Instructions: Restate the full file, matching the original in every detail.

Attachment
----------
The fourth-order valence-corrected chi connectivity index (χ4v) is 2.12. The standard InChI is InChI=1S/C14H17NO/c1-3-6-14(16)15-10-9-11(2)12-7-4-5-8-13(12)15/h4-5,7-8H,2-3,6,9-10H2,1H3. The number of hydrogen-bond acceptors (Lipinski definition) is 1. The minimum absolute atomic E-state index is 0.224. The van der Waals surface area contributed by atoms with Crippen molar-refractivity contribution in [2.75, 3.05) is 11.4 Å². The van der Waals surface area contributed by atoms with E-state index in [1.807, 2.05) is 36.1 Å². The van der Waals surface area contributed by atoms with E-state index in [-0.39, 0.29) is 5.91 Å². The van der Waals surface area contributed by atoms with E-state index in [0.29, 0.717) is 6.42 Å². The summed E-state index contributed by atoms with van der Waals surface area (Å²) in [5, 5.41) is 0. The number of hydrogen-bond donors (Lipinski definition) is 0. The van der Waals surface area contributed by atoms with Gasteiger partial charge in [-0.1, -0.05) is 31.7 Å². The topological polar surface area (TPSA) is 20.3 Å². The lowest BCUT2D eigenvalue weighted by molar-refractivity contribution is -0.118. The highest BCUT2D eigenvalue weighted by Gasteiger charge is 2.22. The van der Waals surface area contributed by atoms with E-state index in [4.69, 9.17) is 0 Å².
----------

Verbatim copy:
The fourth-order valence-corrected chi connectivity index (χ4v) is 2.12. The standard InChI is InChI=1S/C14H17NO/c1-3-6-14(16)15-10-9-11(2)12-7-4-5-8-13(12)15/h4-5,7-8H,2-3,6,9-10H2,1H3. The number of hydrogen-bond acceptors (Lipinski definition) is 1. The minimum absolute atomic E-state index is 0.224. The van der Waals surface area contributed by atoms with Crippen molar-refractivity contribution in [2.75, 3.05) is 11.4 Å². The van der Waals surface area contributed by atoms with E-state index in [1.807, 2.05) is 36.1 Å². The van der Waals surface area contributed by atoms with E-state index in [-0.39, 0.29) is 5.91 Å². The van der Waals surface area contributed by atoms with E-state index in [0.29, 0.717) is 6.42 Å². The summed E-state index contributed by atoms with van der Waals surface area (Å²) in [5, 5.41) is 0. The number of hydrogen-bond donors (Lipinski definition) is 0. The van der Waals surface area contributed by atoms with Gasteiger partial charge in [-0.1, -0.05) is 31.7 Å². The topological polar surface area (TPSA) is 20.3 Å². The lowest BCUT2D eigenvalue weighted by molar-refractivity contribution is -0.118. The highest BCUT2D eigenvalue weighted by Gasteiger charge is 2.22. The van der Waals surface area contributed by atoms with E-state index in [4.69, 9.17) is 0 Å².